User:Visviva/NYT 20070429

Definition from Wiktionary, the free dictionary
Jump to: navigation, search
← Previous (2007-04-28) Words harvested from the New York Times, 2007-04-29
  • List status: open
→ Next (2007-04-30)

This is a list of lowercase non-hyphenated single words found in the 2007-04-29 issue of the New York Times which did not have English entries in the English Wiktionary when this list was created (2009-02-04).

[ see all NYT pages ] - [ see all tracking lists ]

178797 tokens ‧ 132157 valid lowercase tokens ‧ 13315 types ‧ 91 (~ 0.683%) words before cleaning ‧ 

2007-04-29[edit]

  1. antipolitical
    • 2007 April 29, Alan Riding, “My Crazy Life”, New York Times:
      I stuck to formulating and distributing antipolitical texts.”
      add
  2. automotives
    • 2007 April 29, Andrew E. Kramer, “A Russian Oligarch Goes Shopping”, New York Times:
      President Vladimir V. Putin is pursuing policies of state ownership in oil, automotives and aerospace.
      add
  3. balletmaster
    • 2007 April 29, Roslyn Sulcas, “A Year in the Life of a Ballet”, New York Times:
      But Mr. Martins, who succeeded George Balanchine as balletmaster in chief in 1983, has been brooding on “Romeo and Juliet” for years, watching DVDs of other choreographers’ versions and obsessively listening to the score.
      add
  4. balletmasters
    • 2007 April 29, Roslyn Sulcas, “A Year in the Life of a Ballet”, New York Times:
      But for the dancers, balletmasters, designers, production manager, musicians, stagehands, carpenters, fabric painters, costume-makers, sword-fighting teachers and above all the choreographer, this will be the moment when more than a year of intense thought, planning and activity is put to the test.
      add
  5. barehand
    • 2007 April 29, Pat Borzi, “Normalcy Returns: Rivera Gets First Save”, New York Times:
      Rivera retired the next three batters in order, with third baseman Alex Rodriguez contributing a nifty barehand pickup and throw on Julio Lugo’s roller.
      add
  6. bek *
    • 2007 April 29, Michael Chabon, “‘Gentlemen of the Road’”, New York Times:
      By the third hour, when the breathless messenger at last found the bek and transmitted the sealed order, two dozen long ships were rounding the headland on whose summit Buljan stood in the falling snow, waiting to see if — as every other soul on Qizl, along the river, watching from the walls of the city hoped — the Northmen meant to sail on.
      add
  7. blazingly
    • 2007 April 29, Andrew C. Revkin, “Carbon-Neutral Is Hip, but Is It Green?”, New York Times:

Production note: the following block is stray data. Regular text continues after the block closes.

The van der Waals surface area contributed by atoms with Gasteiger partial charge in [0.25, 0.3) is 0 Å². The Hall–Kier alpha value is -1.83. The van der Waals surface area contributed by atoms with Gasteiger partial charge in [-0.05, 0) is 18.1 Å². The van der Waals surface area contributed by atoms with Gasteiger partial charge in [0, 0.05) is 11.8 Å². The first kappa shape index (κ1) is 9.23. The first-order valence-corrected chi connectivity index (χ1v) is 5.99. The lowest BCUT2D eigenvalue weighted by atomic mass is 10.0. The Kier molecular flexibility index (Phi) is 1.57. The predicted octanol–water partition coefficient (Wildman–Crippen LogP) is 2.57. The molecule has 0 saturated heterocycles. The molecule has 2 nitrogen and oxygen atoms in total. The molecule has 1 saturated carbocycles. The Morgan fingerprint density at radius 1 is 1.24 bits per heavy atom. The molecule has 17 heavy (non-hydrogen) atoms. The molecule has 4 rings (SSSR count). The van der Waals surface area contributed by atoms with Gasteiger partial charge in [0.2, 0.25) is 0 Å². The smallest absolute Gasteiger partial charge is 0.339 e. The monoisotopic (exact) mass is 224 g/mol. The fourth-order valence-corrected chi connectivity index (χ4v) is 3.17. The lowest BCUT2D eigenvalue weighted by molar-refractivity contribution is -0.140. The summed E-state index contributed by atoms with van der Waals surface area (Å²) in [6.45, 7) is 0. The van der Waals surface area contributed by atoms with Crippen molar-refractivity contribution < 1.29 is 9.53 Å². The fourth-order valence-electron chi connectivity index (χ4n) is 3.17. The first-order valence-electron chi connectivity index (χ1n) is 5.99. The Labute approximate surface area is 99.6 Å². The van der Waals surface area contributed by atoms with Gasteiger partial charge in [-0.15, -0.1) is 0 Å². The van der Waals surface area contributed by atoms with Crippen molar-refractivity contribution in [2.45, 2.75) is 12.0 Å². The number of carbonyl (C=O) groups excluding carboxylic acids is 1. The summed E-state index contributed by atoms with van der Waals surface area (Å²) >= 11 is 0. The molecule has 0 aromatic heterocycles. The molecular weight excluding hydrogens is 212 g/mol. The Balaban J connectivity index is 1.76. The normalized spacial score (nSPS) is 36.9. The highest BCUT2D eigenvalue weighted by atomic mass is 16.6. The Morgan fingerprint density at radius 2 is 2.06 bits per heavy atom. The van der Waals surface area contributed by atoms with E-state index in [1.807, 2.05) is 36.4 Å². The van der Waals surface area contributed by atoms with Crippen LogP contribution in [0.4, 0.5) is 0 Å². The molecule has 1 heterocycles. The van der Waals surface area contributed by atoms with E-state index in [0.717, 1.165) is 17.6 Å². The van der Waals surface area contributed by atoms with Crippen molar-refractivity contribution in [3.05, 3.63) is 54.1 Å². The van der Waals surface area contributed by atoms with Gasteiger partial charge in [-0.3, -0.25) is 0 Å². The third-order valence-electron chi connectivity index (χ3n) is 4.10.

Recent counts by Business Week magazine and several environmental watchdog groups tally the trade in offsets at more than $100 million a year and growing blazingly fast.
      add
  8. blurbed
    • 2007 April 29, Henry Alford, “Literary Misblurbing”, New York Times:
      On seeing the finished version of “Never Eat Your Heart Out,” a memoir by Judith Moore that he had blurbed, Bernard Cooper was surprised to see that his words of praise had been topped off with the hosanna “Bravo!”
      add
  9. bohemia
    • 2007 April 29, Ruth La Ferla, “The Pack Rat Who Supplies the Scenic Illusion”, New York Times:
      For the Roundabout Theater’s revival of the 1990 Craig Lucas romance “Prelude to a Kiss” at the American Airlines Theater, for which he created the sets, Mr. Loquasto devised a backdrop of row upon row of SoHo-style factory windows to suggest the bohemia of downtown Manhattan.
      add
  10. buildingwide
    • 2007 April 29, Stephanie Rosenbloom, “A Beautiful Day in the Neighborhood”, New York Times:
      “It’s almost impossible not to make a friend here,” said Danny SiFonte, the resident manager with a buildingwide celebrity akin to that of Norm on “Cheers.”
      add
  11. cannae *
    • 2007 April 29, Dwight Garner, “Inside the List”, New York Times:
      Here are five that seem worth preserving in print: “Better not to leave here than to have to come back” (Jonathan Franzen, “The Corrections” ); “She viewed ethnic cleansing, famine and genocide as direct threats to her furniture” (Arundhati Roy, “The God of Small Things” ); “I did not pan out” (Sam Lipsyte, “Home Land” ); “If things go a bit dodgy, ah jist cannae be bothered” (Irvine Welsh, “Trainspotting” ); and this line, spoken by a combat photographer in Rory Stewart’s “Places in Between,” when asked why he doesn’t carry a zoom lens: “I am the zoom.”
      add
  12. cardplaying
    • 2007 April 29, John Anderson, “Love and Loneliness on the Las Vegas Strip”, New York Times: